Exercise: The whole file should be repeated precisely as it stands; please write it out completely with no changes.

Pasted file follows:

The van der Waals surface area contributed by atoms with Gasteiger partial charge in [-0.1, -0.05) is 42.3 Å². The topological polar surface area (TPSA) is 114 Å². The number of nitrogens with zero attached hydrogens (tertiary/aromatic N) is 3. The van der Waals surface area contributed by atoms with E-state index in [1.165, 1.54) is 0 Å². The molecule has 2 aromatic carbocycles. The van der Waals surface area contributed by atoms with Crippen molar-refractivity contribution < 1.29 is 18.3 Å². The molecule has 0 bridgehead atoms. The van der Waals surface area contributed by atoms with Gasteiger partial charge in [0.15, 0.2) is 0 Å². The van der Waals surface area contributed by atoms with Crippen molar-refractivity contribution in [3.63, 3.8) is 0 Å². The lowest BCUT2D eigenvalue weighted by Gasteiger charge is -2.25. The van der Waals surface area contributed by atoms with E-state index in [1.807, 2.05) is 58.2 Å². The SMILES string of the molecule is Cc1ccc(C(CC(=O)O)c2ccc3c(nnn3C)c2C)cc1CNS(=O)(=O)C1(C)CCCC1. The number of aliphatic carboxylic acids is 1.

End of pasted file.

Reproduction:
The van der Waals surface area contributed by atoms with Gasteiger partial charge in [-0.1, -0.05) is 42.3 Å². The topological polar surface area (TPSA) is 114 Å². The number of nitrogens with zero attached hydrogens (tertiary/aromatic N) is 3. The van der Waals surface area contributed by atoms with E-state index in [1.165, 1.54) is 0 Å². The molecule has 2 aromatic carbocycles. The van der Waals surface area contributed by atoms with Crippen molar-refractivity contribution < 1.29 is 18.3 Å². The molecule has 0 bridgehead atoms. The van der Waals surface area contributed by atoms with Gasteiger partial charge in [0.15, 0.2) is 0 Å². The van der Waals surface area contributed by atoms with Crippen molar-refractivity contribution in [3.63, 3.8) is 0 Å². The lowest BCUT2D eigenvalue weighted by Gasteiger charge is -2.25. The van der Waals surface area contributed by atoms with E-state index in [1.807, 2.05) is 58.2 Å². The SMILES string of the molecule is Cc1ccc(C(CC(=O)O)c2ccc3c(nnn3C)c2C)cc1CNS(=O)(=O)C1(C)CCCC1. The number of aliphatic carboxylic acids is 1.